Get into the spirit at new craft distillery


A Cochrane family with a taste for adventure has started up one of the province’s first craft distilleries.

Susan Ransom and Michael Guenzel are the owners of Visioncraft, a successful laser check printing software company operating in town since the 1980s. A few years ago, the couple went looking for a way to spice up their lives with a new venture.

“We got bored,” said Ransom with a laugh, adding they considered buying a vineyard – until they took a tour of Iron Works Distillery in Lunenberg, Nova Scotia. “We walked in and saw the still and said, ‘That’s what we want to do.’”

“It’s kind of cool. It’s different,” echoed husband Michael.

After four years of working through red tape to secure a licence, purchasing specialized equipment and searching for a suitable location, Krang Spirits quietly opened its doors at 315 1st Street East a couple of weeks ago.

The company offers a premium vodka, along with a small slate of liqueurs, including Krupnik spiced honey, Persephone floral berry and Bad Billy chocolate coffee aperitifs.

Distiller Travis Green said it’s been a process of “trial and error” to achieve the unique and smooth flavours he hopes Krang will come to be known for.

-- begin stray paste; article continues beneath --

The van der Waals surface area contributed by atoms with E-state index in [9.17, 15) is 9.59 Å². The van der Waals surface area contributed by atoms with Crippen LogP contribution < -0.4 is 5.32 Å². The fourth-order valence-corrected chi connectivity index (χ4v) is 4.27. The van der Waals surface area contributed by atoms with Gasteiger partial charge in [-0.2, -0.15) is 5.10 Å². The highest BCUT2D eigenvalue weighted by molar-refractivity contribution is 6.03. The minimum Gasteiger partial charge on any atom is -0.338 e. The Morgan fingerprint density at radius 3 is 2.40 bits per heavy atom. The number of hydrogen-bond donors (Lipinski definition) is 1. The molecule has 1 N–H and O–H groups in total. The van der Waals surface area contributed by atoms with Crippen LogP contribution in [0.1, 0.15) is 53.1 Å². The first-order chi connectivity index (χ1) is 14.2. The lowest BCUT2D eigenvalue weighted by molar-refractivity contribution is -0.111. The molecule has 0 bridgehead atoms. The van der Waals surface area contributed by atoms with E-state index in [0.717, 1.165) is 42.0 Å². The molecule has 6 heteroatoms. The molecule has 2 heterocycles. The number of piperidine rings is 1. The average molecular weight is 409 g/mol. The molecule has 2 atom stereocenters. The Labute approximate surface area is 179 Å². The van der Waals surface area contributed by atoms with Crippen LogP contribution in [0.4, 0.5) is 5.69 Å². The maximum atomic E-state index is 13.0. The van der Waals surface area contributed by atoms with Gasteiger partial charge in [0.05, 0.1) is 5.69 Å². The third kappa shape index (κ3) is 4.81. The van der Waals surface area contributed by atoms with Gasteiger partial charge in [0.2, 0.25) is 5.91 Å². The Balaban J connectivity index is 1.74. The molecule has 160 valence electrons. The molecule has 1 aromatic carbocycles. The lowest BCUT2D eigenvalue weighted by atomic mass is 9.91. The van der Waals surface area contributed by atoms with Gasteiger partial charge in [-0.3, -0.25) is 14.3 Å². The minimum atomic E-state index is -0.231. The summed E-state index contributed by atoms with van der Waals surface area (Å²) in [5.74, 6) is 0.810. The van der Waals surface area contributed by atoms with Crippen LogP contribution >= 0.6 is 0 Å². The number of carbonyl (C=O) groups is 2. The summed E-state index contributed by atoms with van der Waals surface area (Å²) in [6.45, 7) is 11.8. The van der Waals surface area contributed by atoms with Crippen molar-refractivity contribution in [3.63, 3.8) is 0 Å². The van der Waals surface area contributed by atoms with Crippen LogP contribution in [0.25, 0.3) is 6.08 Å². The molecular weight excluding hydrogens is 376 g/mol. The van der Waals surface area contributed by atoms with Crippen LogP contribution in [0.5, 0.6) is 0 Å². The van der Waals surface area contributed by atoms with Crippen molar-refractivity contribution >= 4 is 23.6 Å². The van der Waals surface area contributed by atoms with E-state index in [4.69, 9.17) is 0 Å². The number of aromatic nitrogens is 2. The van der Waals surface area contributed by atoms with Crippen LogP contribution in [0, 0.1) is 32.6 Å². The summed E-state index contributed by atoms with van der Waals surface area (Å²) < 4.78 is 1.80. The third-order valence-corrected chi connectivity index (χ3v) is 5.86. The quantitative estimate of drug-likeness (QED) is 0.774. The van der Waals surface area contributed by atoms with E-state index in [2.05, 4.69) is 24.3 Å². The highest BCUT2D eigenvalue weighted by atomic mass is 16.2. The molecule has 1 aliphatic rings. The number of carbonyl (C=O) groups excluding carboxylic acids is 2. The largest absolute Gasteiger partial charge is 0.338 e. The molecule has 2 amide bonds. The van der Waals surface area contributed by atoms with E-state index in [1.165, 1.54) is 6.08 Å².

“We started with a really traditional recipe and then tweaked it for our tastes,” he said. “We’re making things that are different … It’s definitely fun.”

With recent licensing changes to allow this type of business to operate, craft distilling is still a relatively new business offering for Albertans. About a dozen companies are currently granted a licence to do it – and just half of those, including Krang Spirits, are up and running.

“It’s a small community across Canada,” said Guenzel.

“Not everybody understands the process,” added Ransom.

It’s true: the distilling process isn’t a simple one. Krang’s warehouse houses a Muller Pot still – an intimidating and expensive piece of equipment from Germany made of stunning hand-hammered copper – alongside a massive steam boiler. Unfamiliar terms like mashtun, steam jacket, carbon filter and aromat are used when describing how to properly distill the grains.

To help customers understand how the liquor is made – and to feel more invested in the process – Ransom said she is building a teaching room inside the distillery.

Krang Spirits’ tasting hours are Thursday and Friday from 4 to 7:30 p.m., Saturday from 10 to 4 p.m. and Sunday from 11 to 4 p.m. Customers can stop by for a tour of the facility and a sip of the flavors Krang has to offer.

Green said Krang is currently putting the finishing touches on a gin and hopes to incorporate seasonal liqueurs, like pumpkin spice, in the future.

“Every time you come in, there will hopefully be something new.”


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